The FIPRESCI jury was happy to reward in Torino in 2007 a South Korean film director for his second movie The Railroad (Gyeong-ui-seon). The feeling of discovering a new film director, unknown to us, led us to investigate: who is Park Heung-sik? The day after the first screening, in the historical Ambrosio Theater, we met to discuss his career and his views on film. In the only Chinese restaurant in Torino city center, the middle aged man wearing a cap was surrounded by a Korean distribution executive and his leading actor, Kim Kang-woo (Man-soo). He was obviously relieved to escape from a comic Italian journalist, wearing a vivid orange outfit, who had been trying to arrange a satiric interview with the author of the film that was running favorite for the festival award, and relieved to (eventually!) talk about film.
Even though The Railroad was a discovery to us, the film premiered a year ago, at last year’s 11th Pusan International Film Festival in the New Current section (cf. Kim Seemoo’s “A Tendency of Korean Film”, Pusan 2006). The movie was released on May 10th 2007 in South Korea. But it has not been distributed yet outside South Korea. Park Heung-sik was particularly anxious about the reaction of the audience in Torino. In fact, Nanni Moretti’s film festival was a unique opportunity to get in touch with distributors from all over the world. Furthermore, even though The Railroad is Park Heung-sik’s second film, the director regards it as his real film debut, his first personal work. His first movie, Twins, was more of a commercial product, produced within the film industry, as he explains. The Railroad relates more directly to his previous short movie, A Day (Ha-roo), presented in the Clermont-Ferrand Short Film Festival, and winner of the Best Short Film in Torino in 1999. An unemployed construction worker, separated from his wife and child, struggles to get by and find some money to celebrate his mother’s memorial day. One finds in The Railroad the same sense of a person on the edge and the same evocation of seasons, place and moods, within a dark social picture of the contemporary South Korean working class. After directing The Twins (Yeokjeon-ui myeongsu), Park felt dissatisfied. He decided he would write a screenplay of his own, “to make the story he wanted to make”.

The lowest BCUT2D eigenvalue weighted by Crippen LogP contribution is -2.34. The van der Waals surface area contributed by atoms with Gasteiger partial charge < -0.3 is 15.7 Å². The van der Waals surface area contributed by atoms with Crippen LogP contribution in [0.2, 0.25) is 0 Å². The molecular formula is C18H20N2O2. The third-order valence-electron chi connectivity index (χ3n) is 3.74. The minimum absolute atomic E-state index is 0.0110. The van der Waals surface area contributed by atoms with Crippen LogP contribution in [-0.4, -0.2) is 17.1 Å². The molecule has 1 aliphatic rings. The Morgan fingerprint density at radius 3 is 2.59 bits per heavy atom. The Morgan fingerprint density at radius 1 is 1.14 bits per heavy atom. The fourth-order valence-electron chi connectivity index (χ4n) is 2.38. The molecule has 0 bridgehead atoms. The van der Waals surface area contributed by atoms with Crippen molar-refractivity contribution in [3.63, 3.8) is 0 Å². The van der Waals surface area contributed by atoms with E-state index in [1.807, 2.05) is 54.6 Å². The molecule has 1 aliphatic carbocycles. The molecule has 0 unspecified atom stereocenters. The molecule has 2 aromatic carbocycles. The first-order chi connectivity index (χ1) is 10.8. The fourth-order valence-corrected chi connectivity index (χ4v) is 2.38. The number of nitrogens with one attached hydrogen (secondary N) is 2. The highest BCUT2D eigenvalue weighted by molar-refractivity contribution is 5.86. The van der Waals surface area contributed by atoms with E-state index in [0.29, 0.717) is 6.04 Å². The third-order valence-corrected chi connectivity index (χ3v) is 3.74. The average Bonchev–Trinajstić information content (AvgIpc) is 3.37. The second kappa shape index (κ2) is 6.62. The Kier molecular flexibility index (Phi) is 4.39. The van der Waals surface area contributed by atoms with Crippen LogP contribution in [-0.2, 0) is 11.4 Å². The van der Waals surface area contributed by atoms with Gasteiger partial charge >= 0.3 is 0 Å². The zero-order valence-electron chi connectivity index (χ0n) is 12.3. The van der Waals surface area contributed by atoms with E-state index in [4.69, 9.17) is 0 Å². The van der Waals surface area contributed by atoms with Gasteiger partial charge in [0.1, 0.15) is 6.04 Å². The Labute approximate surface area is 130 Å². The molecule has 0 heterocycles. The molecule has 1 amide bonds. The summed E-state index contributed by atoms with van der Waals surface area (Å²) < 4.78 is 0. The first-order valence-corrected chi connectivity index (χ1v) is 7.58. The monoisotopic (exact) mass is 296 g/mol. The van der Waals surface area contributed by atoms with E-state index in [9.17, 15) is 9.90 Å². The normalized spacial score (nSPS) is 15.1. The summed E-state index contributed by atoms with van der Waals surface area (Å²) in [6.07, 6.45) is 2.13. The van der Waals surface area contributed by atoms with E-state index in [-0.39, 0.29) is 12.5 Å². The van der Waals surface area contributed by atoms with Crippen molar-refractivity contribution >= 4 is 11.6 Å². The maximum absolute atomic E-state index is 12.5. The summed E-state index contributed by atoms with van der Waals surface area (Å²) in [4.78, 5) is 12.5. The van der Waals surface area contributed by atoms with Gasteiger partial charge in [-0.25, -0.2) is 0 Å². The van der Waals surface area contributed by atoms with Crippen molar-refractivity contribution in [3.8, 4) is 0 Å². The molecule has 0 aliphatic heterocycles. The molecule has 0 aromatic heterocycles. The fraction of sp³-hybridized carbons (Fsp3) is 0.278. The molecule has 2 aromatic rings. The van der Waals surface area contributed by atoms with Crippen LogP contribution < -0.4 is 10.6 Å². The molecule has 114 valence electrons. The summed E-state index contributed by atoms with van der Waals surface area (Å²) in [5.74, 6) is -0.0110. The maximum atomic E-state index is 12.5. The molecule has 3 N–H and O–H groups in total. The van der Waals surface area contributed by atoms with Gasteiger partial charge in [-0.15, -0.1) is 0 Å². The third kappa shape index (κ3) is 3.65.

Park Heung-sik studied German Literature in Seoul, and traveled to Berlin. His main influence while writing comes from novels, particularly Hermann Hesse and Christa Wolf. The project for The Railroad arises from three different sources. One is an unfinished novel that Park Heung-sik wrote when he was a student, and his wish to go back to this early piece of work. The novel tells the story of a man and a woman who meet on the South Korean seashore, in a place that’s famous for suicides. After this brief encounter, each one decides to take a new start, a fresh beginning. Another source, more abstract, is his wish to tell a story that would illustrate two concepts that are particularly significant to him: union and difference. Director Park Heung-sik wanted to talk about his country, about the prospect of a reunion of North and South Korea, as well as about the divide into social classes within the South Korean society. Living in Berlin for some time, during his studies, he witnessed the Reunification process and was struck by Christa Wolf’s novel The Divided Sky. The third and most immediate source for The Railroad is a trivial fact: a train accident that happened in Seoul. The depiction of the event in the media and on the web and the interviews of the train conductor inspire the final version of the script for The Railroad. But none of these sources or impulses would have given birth to this film, without the urge to write a screenplay within thirty days (so it happens) in order to comply with the deadline for applications to the KOFIC Production Support for Low-Budget Films Program.